Ethiopia is a country in East Africa and, together with Eritrea, Djibouti and Somalia, constitutes the Horn of Africa, the peninsula that juts out into the Indian Ocean and represents the Easternmost part of the entire African continent.
The country borders with Eritrea to the North, with Djibouti and Somalia to the East, with Sudan and South Sudan to the West and with Kenya to the South; Ethiopia is a landlocked country.
Ethiopia is the first country of the African continent to have become independent, in reality it has never really been colonized by the European colonial powers, except for the five years of Italian military occupation, that however did not affect the whole country but only some cities.
The country is one of the first places in the world where Christianity has spread, it seems that this religion was brought here in the fourth century.
One of the peculiar characteristics of the country is that its population is made up of over 80 different ethnic groups, who practice an incredible variety of ceremonies and traditions.
The official language of Ethiopia is Amharic, an ancient language of Semitic origin, but over 90 languages and dialects are spoken in the country, among which the most important are: Oromo, Somali, Tigrinya and Sidama.
The Ethiopian territory is dominated by two large plateaus: the Ethiopian plateau, in the Western part of the country, that is located at an altitude exceeding 1,500 meters above sea level and has some mountain ranges that, in some cases, even exceed 4,000 meters in height; the Somali plateau, in the Eastern part of the country, that is located at a lower altitude and gradually slopes towards the Indian Ocean, here there are large valleys.
The highlands have a generally much cooler climate than the rest of the country and other equatorial regions; the Rift Valley, that crosses the country from North to South, divides the two plateaus.
The rest of the country sees the presence of lowlands, savannahs, tropical forests and semi-desert areas, this great diversity of the Ethiopian territory gives rise to a great biodiversity and high temperature ranges between the different areas.
The lowest point of Ethiopia, 155 meters below sea level is in the Danakil Depression, this is one of the hottest places on the African continent and on the entire planet; the highest point is represented by the Ras Dascian peak that is located in the Semien Mountain Range and reaches 4,549 meters above sea level.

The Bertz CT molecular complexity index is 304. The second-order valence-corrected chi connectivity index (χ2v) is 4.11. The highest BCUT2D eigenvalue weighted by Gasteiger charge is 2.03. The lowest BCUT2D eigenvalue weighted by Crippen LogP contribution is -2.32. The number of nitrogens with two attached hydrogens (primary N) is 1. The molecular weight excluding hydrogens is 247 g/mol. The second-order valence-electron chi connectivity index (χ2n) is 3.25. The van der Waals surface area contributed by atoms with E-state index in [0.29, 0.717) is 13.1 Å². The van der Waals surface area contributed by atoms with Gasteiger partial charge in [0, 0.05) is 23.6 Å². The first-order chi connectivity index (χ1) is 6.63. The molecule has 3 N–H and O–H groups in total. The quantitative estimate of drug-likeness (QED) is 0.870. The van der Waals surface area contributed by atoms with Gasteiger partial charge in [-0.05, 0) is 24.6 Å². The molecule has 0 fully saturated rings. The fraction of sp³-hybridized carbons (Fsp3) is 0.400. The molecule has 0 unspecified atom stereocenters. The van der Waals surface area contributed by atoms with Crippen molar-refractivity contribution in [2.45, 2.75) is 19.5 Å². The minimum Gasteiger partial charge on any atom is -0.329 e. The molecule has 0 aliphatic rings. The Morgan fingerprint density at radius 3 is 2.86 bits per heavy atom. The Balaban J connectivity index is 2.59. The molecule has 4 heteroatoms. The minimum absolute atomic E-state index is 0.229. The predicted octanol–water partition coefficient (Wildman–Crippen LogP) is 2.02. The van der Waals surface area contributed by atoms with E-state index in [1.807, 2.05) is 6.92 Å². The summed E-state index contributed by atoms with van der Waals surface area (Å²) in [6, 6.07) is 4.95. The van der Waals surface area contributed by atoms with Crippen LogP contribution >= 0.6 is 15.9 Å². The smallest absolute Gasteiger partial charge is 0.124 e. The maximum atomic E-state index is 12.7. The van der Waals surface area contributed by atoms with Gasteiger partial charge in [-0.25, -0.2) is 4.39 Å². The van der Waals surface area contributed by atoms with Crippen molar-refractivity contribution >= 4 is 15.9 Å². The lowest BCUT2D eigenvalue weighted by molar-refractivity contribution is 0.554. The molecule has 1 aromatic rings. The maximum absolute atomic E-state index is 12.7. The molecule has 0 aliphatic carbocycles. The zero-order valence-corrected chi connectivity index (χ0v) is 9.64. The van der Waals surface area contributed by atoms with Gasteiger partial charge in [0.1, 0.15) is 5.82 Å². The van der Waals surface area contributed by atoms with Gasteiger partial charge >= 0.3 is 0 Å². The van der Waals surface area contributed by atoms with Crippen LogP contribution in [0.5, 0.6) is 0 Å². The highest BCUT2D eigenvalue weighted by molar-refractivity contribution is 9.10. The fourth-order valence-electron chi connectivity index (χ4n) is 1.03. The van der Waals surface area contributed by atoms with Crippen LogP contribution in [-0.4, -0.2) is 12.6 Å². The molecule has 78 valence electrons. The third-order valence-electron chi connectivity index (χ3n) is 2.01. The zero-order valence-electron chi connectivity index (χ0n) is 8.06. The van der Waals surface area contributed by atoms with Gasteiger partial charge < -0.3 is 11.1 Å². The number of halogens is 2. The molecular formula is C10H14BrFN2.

In Ethiopia there are several rivers, among which the most important are undoubtedly the Blue Nile that originates fro, Lake Tana in North-Western Ethiopia and the Omo River that flows in the South of the country, to end into Lake Turkana.
Lake Tana is the largest lake in the country, but in Ethiopia there are many lakes, some of which are salty or alkaline, particularly those found along the RIft Valley; the other most important lakes are Lake Abaya, Lake Chamo, Lake Hawassa and Lake Langano.
In Ethiopia there are 9 national parks and several nature reservesthat protect a large number of endemic species, in particular the Gelada baboon, the Siemen's ibex, the Swayne's hartebeest and the Ethiopian wolf.
In Ethiopia the Ethiopian calendaris in force and it is based on the old Coptic calendar and foresees 12 months of 30 days one and a month of 5 days, 6 in leap years; even the time is calculated from dawn and not from midnight so it is shifted by 7 hours.
Coffee was discovered centuries ago in Ethiopia and, even today, it is an integral part of the social and cultural life of the country; it is prepared following a real ceremony, during which the coffee beans are roasted over a fire, then they are ground and then mixed, sometimes with other spices, in a clay vase: the jebena.
The coffee powder is put in a coffee pot with hot water and, after a few minutes, it is poured into the cups and is ready to be consumed; the aroma is very intense and the consistency is quite dense, usually served with a small snack.
Ethiopian cuisine is very good and injera is the staple food that accompanies many dishes.
Injera is a kind of crepe or pancake prepared with teff, a cereal similar to wheat that grows in the Ethiopian highlands, the teff is crushed and reduced to flour, mixed with water and yeast and left to ferment for some days; women cook it on large and round clay cooking plates called mogogos, that are placed directly on the fire.
Iinjera is served with many dishes, sometimes they are placed over the injera; usually it is cooked or raw vegetables and spicy stewed meat; in Ethiopia you don't use cutlery but hands to eat, you tear off a piece of injera with which you collect some food and bring it to your mouth.